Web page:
The Bahamas Weekly Facebook The Bahamas Weekly Twitter
News : International Last Updated: Dec 5, 2014 - 10:25:14 PM


Op-Ed: Why Women Are Central to U.S. Foreign Policy by U.S. Secretary of State John Kerry
By U.S. Secretary of State John Kerry
Mar 6, 2013 - 2:20:31 PM

Email this article
 Printer friendly page
John-Kerry.jpg
During my first week as the United States’  Secretary of State, I had the honor of meeting with a group of courageous women from Burma.   Two were former political prisoners, and although they had all endured incredible hardship in their lives, each of them was committed to moving forward - providing education and training to girls, finding jobs for the unemployed and advocating for greater participation in civil society.  I have no doubt that they will continue to be powerful agents of change, bringing progress to their communities and their country in the years to come.

It’s opportunities like this that remind us why it is so vital that the United States continues to work with governments, organizations and individuals around the world to protect and advance the rights of women and girls.  After all, just like in our own country, the world's most pressing economic, social and political problems simply cannot be solved without the full participation of women.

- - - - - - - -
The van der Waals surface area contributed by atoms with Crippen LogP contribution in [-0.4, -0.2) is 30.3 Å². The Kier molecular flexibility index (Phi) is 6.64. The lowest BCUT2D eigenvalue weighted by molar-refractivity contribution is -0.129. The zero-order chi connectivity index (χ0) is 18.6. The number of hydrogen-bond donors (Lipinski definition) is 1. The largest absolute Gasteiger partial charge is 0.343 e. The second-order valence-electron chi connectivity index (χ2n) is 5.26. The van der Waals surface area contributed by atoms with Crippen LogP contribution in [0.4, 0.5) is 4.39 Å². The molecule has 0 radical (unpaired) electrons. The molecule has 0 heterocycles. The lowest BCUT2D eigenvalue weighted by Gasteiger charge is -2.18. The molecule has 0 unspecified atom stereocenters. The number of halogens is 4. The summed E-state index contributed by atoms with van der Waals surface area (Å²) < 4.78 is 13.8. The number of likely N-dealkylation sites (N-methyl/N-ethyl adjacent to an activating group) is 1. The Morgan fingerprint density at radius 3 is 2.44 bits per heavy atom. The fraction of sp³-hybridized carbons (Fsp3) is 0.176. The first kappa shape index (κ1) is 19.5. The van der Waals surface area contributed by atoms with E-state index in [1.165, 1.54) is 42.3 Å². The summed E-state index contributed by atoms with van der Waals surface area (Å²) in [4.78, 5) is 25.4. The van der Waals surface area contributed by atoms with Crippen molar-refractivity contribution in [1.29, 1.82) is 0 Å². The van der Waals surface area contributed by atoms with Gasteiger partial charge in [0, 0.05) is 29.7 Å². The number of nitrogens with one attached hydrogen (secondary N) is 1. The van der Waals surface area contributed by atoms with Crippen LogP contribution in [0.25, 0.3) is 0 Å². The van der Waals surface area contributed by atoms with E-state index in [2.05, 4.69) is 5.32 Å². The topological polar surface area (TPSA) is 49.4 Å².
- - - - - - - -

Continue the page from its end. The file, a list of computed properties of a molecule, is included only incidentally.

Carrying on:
According to the World Economic Forum, countries where men and women are closer to enjoying equal rights are far more economically competitive than those where the gender gap has left women and girls with limited or no access to medical care, education, elected office, and the marketplace.   Similarly, the U.N. Food and Agriculture Organization estimates that if women farmers had the same access to seeds, fertilizer, and technology as men do, they could reduce the number of undernourished people in the world by 100 million to 150 million. 

Yet in too many societies and too many homes, women and girls are still undervalued, denied opportunities to go to school, and forced to marry as children.   Too many lives have been lost or altered forever by gender-based violence.  As the father of two daughters, I cannot imagine the pain suffered by the parents of the young woman known as “Nirbhaya,” the 23-year old medical student murdered on a New Delhi bus simply for being a woman, or the anguish felt by the parents of Malala Yousafzai, the Pakistani girl shot by extremists as she too rode on a bus, simply for wanting to go to school.  But I am inspired by Malala’s undaunted commitment to her cause, by Nirbhaya’s determination, while dying, to bring her assailants to justice, and by their fathers’ courage in speaking out on behalf of their daughters and women everywhere.

No country can get ahead if it leaves half of its people behind. This is why the United States believes gender equality is critical to our shared goals of prosperity, stability, and peace, and why investing in women and girls worldwide is critical to advancing U.S. foreign policy.

We invest in the training and mentoring of women entrepreneurs so they can not only lift up their own families, but also help their countries’ economies grow.   We invest in girls’ education so that they can escape forced early marriage, break the cycle of poverty, and develop into community leaders and engaged citizens.   Increasing girls’ and women’s education and their access to resources also improves the health and education of the next generation.